Later in my teenage years, my usual mood was one of deep sadness, but I didn’t know I was depressed. I had thoughts of not wanting to be here anymore and two things kept me going. One, I couldn’t possibly leave my younger brother; we had experienced everything together and I had to be there for him. Two, I didn’t want to attempt it and fail, and then have to live with everyone knowing I wasn’t well.
At 17 years old, I moved in with my mum and we repaired our relationship. Yet all the love we had for one another wasn’t enough to stop our versions of OCD fighting.
My mum has OCD for cleanliness, and I for tidiness. She had to clean my bedroom every day, which included moving and cleaning every item individually. I would return home from college and have to put every item back in place. Many evenings would end with us both frustrated and crying at the madness of it all.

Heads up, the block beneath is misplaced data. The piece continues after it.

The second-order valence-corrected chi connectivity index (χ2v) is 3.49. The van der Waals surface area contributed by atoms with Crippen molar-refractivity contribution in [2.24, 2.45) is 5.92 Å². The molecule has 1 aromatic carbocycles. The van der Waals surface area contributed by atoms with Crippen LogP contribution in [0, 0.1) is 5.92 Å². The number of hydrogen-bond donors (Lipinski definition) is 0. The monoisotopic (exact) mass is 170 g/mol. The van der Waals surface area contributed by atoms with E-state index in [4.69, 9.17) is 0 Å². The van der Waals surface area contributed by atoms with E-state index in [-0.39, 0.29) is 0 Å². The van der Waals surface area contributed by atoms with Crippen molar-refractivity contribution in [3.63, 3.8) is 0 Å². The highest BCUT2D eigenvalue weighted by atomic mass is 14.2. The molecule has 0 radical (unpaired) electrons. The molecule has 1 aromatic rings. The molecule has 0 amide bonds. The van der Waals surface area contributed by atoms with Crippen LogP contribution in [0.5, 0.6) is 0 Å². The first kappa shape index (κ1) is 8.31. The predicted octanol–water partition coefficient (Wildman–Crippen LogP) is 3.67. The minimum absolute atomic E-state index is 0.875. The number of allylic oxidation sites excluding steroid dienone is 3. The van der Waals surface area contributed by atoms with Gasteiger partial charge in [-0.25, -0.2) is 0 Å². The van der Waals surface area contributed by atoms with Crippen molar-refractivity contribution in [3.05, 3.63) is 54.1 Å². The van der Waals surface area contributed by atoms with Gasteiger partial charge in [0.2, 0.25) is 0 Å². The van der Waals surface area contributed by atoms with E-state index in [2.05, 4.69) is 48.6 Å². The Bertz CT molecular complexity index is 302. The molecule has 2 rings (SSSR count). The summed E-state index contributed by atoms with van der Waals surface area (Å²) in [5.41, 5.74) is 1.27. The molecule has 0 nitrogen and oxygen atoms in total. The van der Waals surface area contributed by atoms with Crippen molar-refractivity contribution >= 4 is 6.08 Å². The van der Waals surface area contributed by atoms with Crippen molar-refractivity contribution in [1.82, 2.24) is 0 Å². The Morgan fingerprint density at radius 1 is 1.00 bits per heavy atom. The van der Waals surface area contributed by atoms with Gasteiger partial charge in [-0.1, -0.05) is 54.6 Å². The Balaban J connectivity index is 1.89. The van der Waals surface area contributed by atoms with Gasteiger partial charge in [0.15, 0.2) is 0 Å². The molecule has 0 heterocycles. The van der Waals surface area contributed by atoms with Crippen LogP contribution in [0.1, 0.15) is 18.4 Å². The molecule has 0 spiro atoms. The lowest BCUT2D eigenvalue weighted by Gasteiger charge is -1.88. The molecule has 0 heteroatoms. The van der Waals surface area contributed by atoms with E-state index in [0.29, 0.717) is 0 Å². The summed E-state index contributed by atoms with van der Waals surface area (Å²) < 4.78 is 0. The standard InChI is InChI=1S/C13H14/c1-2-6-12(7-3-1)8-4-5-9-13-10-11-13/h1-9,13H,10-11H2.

I moved into my own flat at the age of 19, taking my OCD to the most extreme level I experienced. I was now free to be my own person and at the same time, I was the most trapped I had ever been. On the days my depression permitted me to get out of bed, the day revolved around cleaning and tidying my flat until I achieved my version of perfection. The evenings were then spent attempting not to break this perfection, including watching TV sitting on the floor so I didn’t mess up the sofa, brushing my teeth in the toilet in order not to mess the sink, and a nightly battle of getting into bed and sleeping without messing the pillows and sheets – all the while knowing that every activity I did was completely mad. Ironically, when my OCD was at its worst, I would crave a period of depression. It’s a perverse concept, but depression was a break from OCD – an opportunity to sleep liberally, to stop brushing my teeth, to lounge on the sofa.